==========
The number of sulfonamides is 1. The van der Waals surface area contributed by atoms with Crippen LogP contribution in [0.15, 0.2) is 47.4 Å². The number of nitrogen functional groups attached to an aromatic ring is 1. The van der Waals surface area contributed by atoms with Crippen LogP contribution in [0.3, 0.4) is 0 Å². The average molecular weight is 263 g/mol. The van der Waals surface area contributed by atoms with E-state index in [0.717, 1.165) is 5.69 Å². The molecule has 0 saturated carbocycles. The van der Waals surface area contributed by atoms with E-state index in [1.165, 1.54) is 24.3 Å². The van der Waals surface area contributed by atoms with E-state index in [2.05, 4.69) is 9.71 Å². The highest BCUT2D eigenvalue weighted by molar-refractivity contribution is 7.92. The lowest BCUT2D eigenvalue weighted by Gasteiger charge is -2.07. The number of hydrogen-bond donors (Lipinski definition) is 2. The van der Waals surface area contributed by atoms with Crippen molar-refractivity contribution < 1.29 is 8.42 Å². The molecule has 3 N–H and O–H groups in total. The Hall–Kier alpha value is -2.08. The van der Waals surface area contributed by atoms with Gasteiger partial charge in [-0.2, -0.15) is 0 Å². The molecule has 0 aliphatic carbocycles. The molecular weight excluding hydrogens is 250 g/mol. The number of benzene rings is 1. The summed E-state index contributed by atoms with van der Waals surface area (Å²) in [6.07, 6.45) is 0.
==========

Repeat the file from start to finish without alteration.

The number of sulfonamides is 1. The van der Waals surface area contributed by atoms with Crippen LogP contribution in [0.15, 0.2) is 47.4 Å². The number of nitrogen functional groups attached to an aromatic ring is 1. The van der Waals surface area contributed by atoms with Crippen LogP contribution in [0.3, 0.4) is 0 Å². The average molecular weight is 263 g/mol. The van der Waals surface area contributed by atoms with E-state index in [0.717, 1.165) is 5.69 Å². The molecule has 0 saturated carbocycles. The van der Waals surface area contributed by atoms with E-state index in [1.165, 1.54) is 24.3 Å². The van der Waals surface area contributed by atoms with E-state index in [2.05, 4.69) is 9.71 Å². The highest BCUT2D eigenvalue weighted by molar-refractivity contribution is 7.92. The lowest BCUT2D eigenvalue weighted by Gasteiger charge is -2.07. The number of hydrogen-bond donors (Lipinski definition) is 2. The van der Waals surface area contributed by atoms with Crippen molar-refractivity contribution < 1.29 is 8.42 Å². The molecule has 3 N–H and O–H groups in total. The Hall–Kier alpha value is -2.08. The van der Waals surface area contributed by atoms with Gasteiger partial charge in [-0.2, -0.15) is 0 Å². The molecule has 0 aliphatic carbocycles. The molecular weight excluding hydrogens is 250 g/mol. The number of benzene rings is 1. The summed E-state index contributed by atoms with van der Waals surface area (Å²) in [6.07, 6.45) is 0.